98 Why It Matters: Government Action

Why evaluate the consequences of government policies in markets?

In the module on Supply and Demand, we defined a free market as one with no government intervention. In this module, we will explore the outcomes, both anticipated and otherwise, when government does intervene in a market.

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“Always Check Your Work” by Don Nunn. CC-BY-SA.

Economists believe there are a small number of fundamental principles that explain how economic agents respond in different situations. Two of these principles, which we have already been introduced to, are the laws of demand and supply.

Governments can pass laws affecting market outcomes, but no law can negate these economic principles. Rather, the principles will manifest themselves in sometimes unanticipated ways, which may subvert the intent of the government policy. This is one of the major conclusions of this module.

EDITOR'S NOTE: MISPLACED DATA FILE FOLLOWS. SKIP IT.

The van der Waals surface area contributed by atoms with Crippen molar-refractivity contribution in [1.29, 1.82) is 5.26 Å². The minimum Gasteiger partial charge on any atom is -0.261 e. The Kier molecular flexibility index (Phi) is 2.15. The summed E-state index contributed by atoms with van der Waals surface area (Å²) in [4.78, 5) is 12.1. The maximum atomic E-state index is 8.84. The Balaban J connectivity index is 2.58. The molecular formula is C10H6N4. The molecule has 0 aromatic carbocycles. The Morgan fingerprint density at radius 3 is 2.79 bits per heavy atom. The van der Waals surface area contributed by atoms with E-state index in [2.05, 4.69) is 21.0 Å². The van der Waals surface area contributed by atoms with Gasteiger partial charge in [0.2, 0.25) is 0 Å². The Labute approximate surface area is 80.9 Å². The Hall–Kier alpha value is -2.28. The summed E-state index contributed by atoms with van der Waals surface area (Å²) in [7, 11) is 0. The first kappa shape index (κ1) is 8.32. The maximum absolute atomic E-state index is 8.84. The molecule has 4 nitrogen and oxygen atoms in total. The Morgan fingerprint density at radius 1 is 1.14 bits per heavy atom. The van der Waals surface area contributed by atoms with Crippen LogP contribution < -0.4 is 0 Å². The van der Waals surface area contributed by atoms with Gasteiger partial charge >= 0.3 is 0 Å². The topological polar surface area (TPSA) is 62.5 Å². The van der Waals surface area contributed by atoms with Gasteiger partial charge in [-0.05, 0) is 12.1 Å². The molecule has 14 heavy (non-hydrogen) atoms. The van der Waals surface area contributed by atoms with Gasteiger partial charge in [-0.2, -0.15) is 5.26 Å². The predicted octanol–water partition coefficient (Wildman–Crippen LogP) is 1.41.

The three best examples of this are:

  • Price floors – a legal minimum price in a market, e.g. the minimum wage;
  • Price ceilings – a legal maximum price in a market, e.g. rent controls in certain cities;
  • Tax incidence – who ends up paying a tax?  For example, if the local government adds a sales tax on restaurant meals, is the tax paid by the diners or does it come out of the restaurant’s profits?

Understanding all the effects, both anticipated and unanticipated, of government intervention in a market is critical to determining whether the policy achieves its goal.

As you go through this module, make sure to keep in mind who is a given policy (e.g., a minimum wage) supposed to help?  Only then can you evaluate whether the policy is a good one or not.  Check out the following video about minimum wage:

LEARNING OUTCOMES

  • Analyze the consequences of the government setting a binding price ceiling
  • Analyze the consequences of the government setting a binding price floor
  • Explain the outcome of a binding price ceiling or price floor on the price and quantity of a product sold
  • Determine the incidence of a tax using the concepts of consumer and producer surplus
  • Define progressive, proportional, and regressive taxes

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Microeconomics by Lumen Learning is licensed under a Creative Commons Attribution 4.0 International License, except where otherwise noted.

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